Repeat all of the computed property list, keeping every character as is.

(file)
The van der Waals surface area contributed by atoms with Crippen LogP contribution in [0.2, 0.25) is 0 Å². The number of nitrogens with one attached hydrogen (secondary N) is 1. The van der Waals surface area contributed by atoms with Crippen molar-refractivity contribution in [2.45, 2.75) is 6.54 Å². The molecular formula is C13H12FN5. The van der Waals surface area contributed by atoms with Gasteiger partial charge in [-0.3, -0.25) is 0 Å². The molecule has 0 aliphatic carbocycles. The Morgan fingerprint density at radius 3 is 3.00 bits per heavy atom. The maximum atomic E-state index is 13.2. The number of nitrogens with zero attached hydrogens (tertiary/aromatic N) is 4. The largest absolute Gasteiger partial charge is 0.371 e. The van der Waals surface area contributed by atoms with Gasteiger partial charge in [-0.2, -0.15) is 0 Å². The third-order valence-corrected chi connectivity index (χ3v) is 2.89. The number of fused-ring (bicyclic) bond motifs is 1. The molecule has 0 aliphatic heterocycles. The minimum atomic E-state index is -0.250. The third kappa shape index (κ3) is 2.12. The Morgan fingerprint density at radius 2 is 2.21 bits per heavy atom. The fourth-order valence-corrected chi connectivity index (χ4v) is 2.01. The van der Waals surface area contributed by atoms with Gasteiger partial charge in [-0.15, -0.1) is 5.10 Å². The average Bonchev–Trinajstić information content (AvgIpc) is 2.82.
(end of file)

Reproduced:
The van der Waals surface area contributed by atoms with Crippen LogP contribution in [0.2, 0.25) is 0 Å². The number of nitrogens with one attached hydrogen (secondary N) is 1. The van der Waals surface area contributed by atoms with Crippen molar-refractivity contribution in [2.45, 2.75) is 6.54 Å². The molecular formula is C13H12FN5. The van der Waals surface area contributed by atoms with Gasteiger partial charge in [-0.3, -0.25) is 0 Å². The molecule has 0 aliphatic carbocycles. The Morgan fingerprint density at radius 3 is 3.00 bits per heavy atom. The maximum atomic E-state index is 13.2. The number of nitrogens with zero attached hydrogens (tertiary/aromatic N) is 4. The largest absolute Gasteiger partial charge is 0.371 e. The van der Waals surface area contributed by atoms with Gasteiger partial charge in [-0.2, -0.15) is 0 Å². The third-order valence-corrected chi connectivity index (χ3v) is 2.89. The number of fused-ring (bicyclic) bond motifs is 1. The molecule has 0 aliphatic heterocycles. The minimum atomic E-state index is -0.250. The third kappa shape index (κ3) is 2.12. The Morgan fingerprint density at radius 2 is 2.21 bits per heavy atom. The fourth-order valence-corrected chi connectivity index (χ4v) is 2.01. The van der Waals surface area contributed by atoms with Gasteiger partial charge in [-0.15, -0.1) is 5.10 Å². The average Bonchev–Trinajstić information content (AvgIpc) is 2.82.